That was the cue to produce my badge. “This drill will stop now.”

His face dropped but he failed to react to my order. “We can’t!”

“Stop drilling now or your contract is terminated.”

He shoved me against the metal railing and I gave the signal to stop drilling. “There might be important fauna and flora down there; you’re breaking the contract and will be fined.”

When the drill finally ceased, silence lasted only a few seconds. Then, somewhere beneath us I heard what sounded like a roar.

This took me about an hour and it wasn’t easy to create a story with a definite beginning, middle and end in just 300 words. I’ve never meticulously edited anything as much as I did with that and it makes you realise just how easy it is to over-write. I wrote the story, not worrying about length and then edited and edited until I’d shaved it down to 300 or fewer, quibbling over every word.

The word I’d never heard before is, of course, dendrofilous. It means “liking trees so much that you choose to live in them”.

As for the ending, I deliberately chose “roar” because it could be interpreted either way. Large creatures roar and so does fast-moving fluid moving through a vent. Interpret it how you will :D

I think I could really get into flash fiction and it might be useful training if I can submit a piece for The James White Award in January.

Which universe would you like to spend time in? – Post a Day #235

This post a day was my suggestion so I guess I ought to answer it. I asked “which book would you like to spend a day in as an incidental character?”

I would most like to visit the planet of Dune and to watch the type of sandstorm that can strip flesh from bones, to fly over a migrating sandworm and visit a market in one of the cities.

I would also like to go travelling with The Doctor and see the universe, get shot at by daleks and see how long I can go without blinking when confronted with one of the stone angels.

If that sort of fiction appeals to yoiu then cam I recommend The Eyre Affair by Jasper Fforde. The main character gets sucked into Jane Eyre. It is such a weird and wonderful world that it has to be seen to be believed.

At the moment I also wish I could have a walk around my steam city in order to get some inspiration!

Six word story – Post a Day #227

Challenging post a daytoday. I’ve seen on other blogs that some writers rise to the challenge of flash and micro fiction. These are incredibly short stories typically, 1000 words or (far) fewer for flash fiction, 500 characters or fewer for micro fiction. There is no formal set limit, different websites have different ideas about what is flash and what is micro, some don’t make a distinction.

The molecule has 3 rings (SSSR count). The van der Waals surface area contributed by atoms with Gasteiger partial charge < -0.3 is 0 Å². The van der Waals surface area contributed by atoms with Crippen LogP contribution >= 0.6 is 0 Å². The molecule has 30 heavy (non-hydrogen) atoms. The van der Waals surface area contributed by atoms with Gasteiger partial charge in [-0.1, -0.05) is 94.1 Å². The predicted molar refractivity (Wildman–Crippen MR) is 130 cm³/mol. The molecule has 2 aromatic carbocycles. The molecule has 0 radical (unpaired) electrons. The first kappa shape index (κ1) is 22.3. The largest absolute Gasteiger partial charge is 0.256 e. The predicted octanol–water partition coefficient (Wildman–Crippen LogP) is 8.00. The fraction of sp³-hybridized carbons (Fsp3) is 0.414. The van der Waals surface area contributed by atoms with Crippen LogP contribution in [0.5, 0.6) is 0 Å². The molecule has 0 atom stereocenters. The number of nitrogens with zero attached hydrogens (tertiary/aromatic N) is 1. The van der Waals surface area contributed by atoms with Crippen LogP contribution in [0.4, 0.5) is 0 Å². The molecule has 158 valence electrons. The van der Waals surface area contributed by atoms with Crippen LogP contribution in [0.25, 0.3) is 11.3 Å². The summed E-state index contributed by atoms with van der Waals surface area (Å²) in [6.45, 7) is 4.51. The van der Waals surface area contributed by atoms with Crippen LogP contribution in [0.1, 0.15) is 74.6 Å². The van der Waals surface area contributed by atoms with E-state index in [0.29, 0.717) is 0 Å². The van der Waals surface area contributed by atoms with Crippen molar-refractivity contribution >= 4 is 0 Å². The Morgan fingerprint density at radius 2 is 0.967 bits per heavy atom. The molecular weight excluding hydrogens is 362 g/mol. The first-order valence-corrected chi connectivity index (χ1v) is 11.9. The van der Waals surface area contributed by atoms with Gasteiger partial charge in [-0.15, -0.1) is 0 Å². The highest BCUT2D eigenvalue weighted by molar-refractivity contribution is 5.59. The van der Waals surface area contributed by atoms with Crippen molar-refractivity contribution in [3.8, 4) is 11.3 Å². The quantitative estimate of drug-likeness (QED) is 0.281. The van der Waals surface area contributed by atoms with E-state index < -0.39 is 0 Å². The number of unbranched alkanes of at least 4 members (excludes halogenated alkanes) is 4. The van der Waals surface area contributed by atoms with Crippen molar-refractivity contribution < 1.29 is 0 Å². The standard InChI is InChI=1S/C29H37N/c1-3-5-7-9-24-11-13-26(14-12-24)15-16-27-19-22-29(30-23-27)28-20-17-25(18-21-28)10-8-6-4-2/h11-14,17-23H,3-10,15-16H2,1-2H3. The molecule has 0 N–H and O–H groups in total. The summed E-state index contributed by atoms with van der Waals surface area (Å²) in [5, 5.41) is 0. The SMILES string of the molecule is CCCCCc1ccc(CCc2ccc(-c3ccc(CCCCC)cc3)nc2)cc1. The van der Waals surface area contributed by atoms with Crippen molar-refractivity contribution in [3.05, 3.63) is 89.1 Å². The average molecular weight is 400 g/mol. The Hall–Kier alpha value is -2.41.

Though I’ve never tried it, I have researched it and it seems quite a challenge. I’d like to give it a go sometime in the future, time permitting.

For today, WordPress has set a challenge to write a whole story in six words. I wanted to see how many I could do, so here are my efforts:

He facepalmed: The butler did it!

The message read: its a boy!

Sobbing, I watched his car leave.

That last punch made me champion.

SETI finally translated: We are coming

The forest echoed a demonic roar

Becoming a vampire prevented my suicide.

That was the most difficult 42 words I’ve ever written and I’m pleased to have included seven major genres in there (crime, romance, chic lit, sport drama, sci fi, horror and young adult fantasy/horror).

I’m going to seek out some flash fiction prompts in the coming months. I’m not sure that I would post one every week as I have my sights set on several goals right now; I’m about to submit The Weight of Reason to the L. Ron Hubbard Award and I’m aiming to enter into the James White Award too. I can see the value of very short fiction, mostly keeping writing tight and punchy. It has been a long time since I’ve written a story as short as 3000 words (which I think is the limit for the James White Award) so perhaps flash fiction might help me keep the words down. Watch this space!

Blogging is excellent mental exercise – Post a Day #221

At least as far as fiction writing is concerned. Researching ideas, discussing themes and posting book reviews I feel has really helped spur me on to write more fiction and get me out of the rut I was on for far too long.

I recommend it for anybody stuck in a rut with their fiction. Even if you do not post publicly, setting yourself non-fiction writing exercises, such as a blog (or a diary or journal whichever you prefer) is excellent practice.